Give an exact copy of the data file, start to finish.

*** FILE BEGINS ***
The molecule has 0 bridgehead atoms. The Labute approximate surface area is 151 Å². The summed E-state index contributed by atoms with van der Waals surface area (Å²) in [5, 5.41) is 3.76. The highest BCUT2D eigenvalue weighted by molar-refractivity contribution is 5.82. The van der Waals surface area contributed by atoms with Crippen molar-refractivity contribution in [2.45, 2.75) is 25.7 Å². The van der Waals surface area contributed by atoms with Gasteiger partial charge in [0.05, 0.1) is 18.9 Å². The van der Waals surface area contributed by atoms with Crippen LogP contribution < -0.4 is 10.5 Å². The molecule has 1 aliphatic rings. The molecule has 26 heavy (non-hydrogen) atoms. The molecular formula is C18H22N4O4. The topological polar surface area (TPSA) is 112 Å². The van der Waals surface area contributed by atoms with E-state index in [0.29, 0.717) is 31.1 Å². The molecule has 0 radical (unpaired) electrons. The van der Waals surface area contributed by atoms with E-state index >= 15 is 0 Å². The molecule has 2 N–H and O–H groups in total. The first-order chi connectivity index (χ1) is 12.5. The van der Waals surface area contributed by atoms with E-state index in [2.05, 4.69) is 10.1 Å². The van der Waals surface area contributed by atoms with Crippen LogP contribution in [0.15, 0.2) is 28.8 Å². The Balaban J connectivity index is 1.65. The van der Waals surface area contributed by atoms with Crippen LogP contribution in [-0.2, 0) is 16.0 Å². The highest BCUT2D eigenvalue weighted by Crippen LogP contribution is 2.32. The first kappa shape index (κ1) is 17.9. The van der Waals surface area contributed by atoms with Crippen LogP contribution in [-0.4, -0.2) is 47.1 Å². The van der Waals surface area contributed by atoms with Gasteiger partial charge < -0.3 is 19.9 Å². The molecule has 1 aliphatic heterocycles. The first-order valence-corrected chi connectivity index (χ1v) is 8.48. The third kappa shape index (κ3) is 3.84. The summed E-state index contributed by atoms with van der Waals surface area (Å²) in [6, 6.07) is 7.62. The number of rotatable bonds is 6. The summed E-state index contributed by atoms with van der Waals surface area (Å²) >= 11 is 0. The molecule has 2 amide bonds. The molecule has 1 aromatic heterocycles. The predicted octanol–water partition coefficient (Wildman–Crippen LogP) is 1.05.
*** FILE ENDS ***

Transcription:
The molecule has 0 bridgehead atoms. The Labute approximate surface area is 151 Å². The summed E-state index contributed by atoms with van der Waals surface area (Å²) in [5, 5.41) is 3.76. The highest BCUT2D eigenvalue weighted by molar-refractivity contribution is 5.82. The van der Waals surface area contributed by atoms with Crippen molar-refractivity contribution in [2.45, 2.75) is 25.7 Å². The van der Waals surface area contributed by atoms with Gasteiger partial charge in [0.05, 0.1) is 18.9 Å². The van der Waals surface area contributed by atoms with Crippen LogP contribution < -0.4 is 10.5 Å². The molecule has 1 aliphatic rings. The molecule has 26 heavy (non-hydrogen) atoms. The molecular formula is C18H22N4O4. The topological polar surface area (TPSA) is 112 Å². The van der Waals surface area contributed by atoms with E-state index in [0.29, 0.717) is 31.1 Å². The molecule has 0 radical (unpaired) electrons. The van der Waals surface area contributed by atoms with E-state index >= 15 is 0 Å². The molecule has 2 N–H and O–H groups in total. The first-order chi connectivity index (χ1) is 12.5. The van der Waals surface area contributed by atoms with E-state index in [2.05, 4.69) is 10.1 Å². The van der Waals surface area contributed by atoms with Crippen LogP contribution in [0.15, 0.2) is 28.8 Å². The Balaban J connectivity index is 1.65. The van der Waals surface area contributed by atoms with Crippen LogP contribution in [-0.2, 0) is 16.0 Å². The highest BCUT2D eigenvalue weighted by Crippen LogP contribution is 2.32. The first kappa shape index (κ1) is 17.9. The van der Waals surface area contributed by atoms with Crippen LogP contribution in [-0.4, -0.2) is 47.1 Å². The van der Waals surface area contributed by atoms with Gasteiger partial charge < -0.3 is 19.9 Å². The molecule has 1 aliphatic heterocycles. The first-order valence-corrected chi connectivity index (χ1v) is 8.48. The third kappa shape index (κ3) is 3.84. The summed E-state index contributed by atoms with van der Waals surface area (Å²) in [6, 6.07) is 7.62. The number of rotatable bonds is 6. The summed E-state index contributed by atoms with van der Waals surface area (Å²) >= 11 is 0. The molecule has 2 amide bonds. The molecule has 1 aromatic heterocycles. The predicted octanol–water partition coefficient (Wildman–Crippen LogP) is 1.05.